Thursday, January 21, 2016


The donkey on the last quarter of Christmas cake looks comfortably cool with his hooves plunged in snowy icing, isolated under the cake dome in another world… the very opposite of the rest of us, sweltering in South Africa’s current heatwave. There’s something not quite right about the conjunction of Christmas cake and forty degrees of sunshine, to me at least with childhood memories of Christmas cake gobbled up beside a roaring fire.

We still eat it, trundling in from the school run, dumping heavy bags and getting out homework (school has started for real now, despite the heat) because it’s delicious and we can’t resist, but a rich, heady fruit cake isn’t the ideal teatime treat, when the only comfortable place after about nine in the morning is in the swimming pool. What we should be eating are luscious, chilled  slices of juicy watermelon, or home-made ice-cream, smoothies thick with frozen berries from the garden... (we do have those too, but we're stubbornly diligent about making our way through the last of the cake.

Our straw bale walls keep the worst of the heat at bay for at least half of the day, but by late afternoon we are desperate to fling open doors and windows, and only the still fierce heat outside makes us wait just a bit longer for the promise of a cooler evening breeze. On days like this the only thing to do is get most of the work done in the morning, so that when the heat overwhelms the brain with sluggishness you feel justified in collapsing with a book beside a fan, or seek relief in car air-conditioning by heading out on the school run.

Everything's dry, dry, dry, the moles looking for moisture by the sprinkler. Can you feel the wall of heat?

We scan the weather forecast several times a day, elated when heavy rain is forecast for Saturday, frustrated and disappointed when the forecast shifts and offers a measly light drizzle as an alternative, then later loses any hope of rain at all. Two degrees lower is cause for celebration, not concerned that 38C is still darn hot… it’s a reprieve from the horror of 40C and upwards and we cling to faint hopes.

On the bright side it’s still cooling down at night most nights. In the small hours before dawn cooler air flows from somewhere magical and trickles in through an open window, so that we pull a thin sheet over ourselves with the luxury of snuggling under something. When we wake properly at 5.30 or 6 the first thing to do is run around the house opening every single window at its widest to fill the house with that coolness before it dissipates over the next two hours.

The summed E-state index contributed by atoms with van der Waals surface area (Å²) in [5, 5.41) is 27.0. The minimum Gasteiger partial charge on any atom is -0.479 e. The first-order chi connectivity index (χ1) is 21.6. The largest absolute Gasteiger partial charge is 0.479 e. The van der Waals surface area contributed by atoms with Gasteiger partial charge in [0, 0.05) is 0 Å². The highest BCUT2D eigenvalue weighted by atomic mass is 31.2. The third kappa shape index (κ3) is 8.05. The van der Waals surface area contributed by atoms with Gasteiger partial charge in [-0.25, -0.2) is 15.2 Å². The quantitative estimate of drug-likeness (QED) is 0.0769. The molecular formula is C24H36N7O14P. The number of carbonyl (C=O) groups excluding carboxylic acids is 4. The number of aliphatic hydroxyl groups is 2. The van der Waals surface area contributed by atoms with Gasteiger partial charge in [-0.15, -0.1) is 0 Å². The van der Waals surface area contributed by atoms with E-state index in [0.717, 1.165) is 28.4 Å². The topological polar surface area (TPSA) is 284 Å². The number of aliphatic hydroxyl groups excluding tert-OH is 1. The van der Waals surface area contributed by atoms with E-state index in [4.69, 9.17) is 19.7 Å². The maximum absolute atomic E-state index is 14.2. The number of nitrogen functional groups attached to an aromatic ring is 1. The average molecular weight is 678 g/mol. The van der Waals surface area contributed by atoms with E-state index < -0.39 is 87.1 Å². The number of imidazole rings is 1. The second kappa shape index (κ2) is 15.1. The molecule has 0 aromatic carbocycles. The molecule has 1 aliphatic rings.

The best place to lie in the middle of the day

The toughest thing to judge is exactly what point to run around shutting them all again – is that breeze still cool, or is it getting warmer than inside now? Get it wrong, sit at the computer too long and forget to close the windows, and the house fills up with hot dryness again and there is no getting away from it. Then, once the sun has dipped below the hill and I can bear to cook supper, we eat outside lingering at the table until it’s dark, long after the kids have cleared their plates and disappeared off, because finally we’re cool and the house is still too hot inside for the sofa to hold any appeal.

Most summers we have a period like this, but in recent memory it has been only a few days, here and there, perhaps a short spell in November and again in February and March. This is the first year that we’ve been here that the heat has been something to endure over a long period of time.

With the whole country groaning under drought conditions, we are luckier than many. We have water. Though our vegetable garden is drying out and producing very little, we are able to keep our trees alive.

The gleanings of a dried out veggie garden

There are almonds to harvest, tomatoes to pick up off dried out plants and make sauce with, the last few mielies (corn) to pick. The leeks have gone to flower and make weird and wonderful summer flower arrangements. .And when I head to school to fetch the kids and nip into the local town for the bank or shops, it’s right on the beach and the temperature drops to a blessed 28C, pleasant summer hot, beach weather.

All we can do is pray for enough rain to fill depleted dams, for it to fall where farmers need it most, and where firefighters need its help. (Scary fires are raging in the wine farm area of Simonsberg, there was a bad one up near Elgin and another in the Cedarberg, the list goes on, the land is so dry that bush fires start at the merest spark)

Here’s hoping for temperatures to ease off to more bearable levels, so that we can grumble about something else for a change, like the free-falling rand, for instance!


  1. We had a summer like that last year. It was miserable. Weather is so weird these days! California, just to the south of us, is in the middle of severe drought and has been for 7 years, so I was really worried it was starting here but we're having a lovely wet winter as is our norm. Hope it keeps up! Hope you get a break from the heat soon.

  2. Hard to imagine what you describe, as we sit here waiting for another snow storm...


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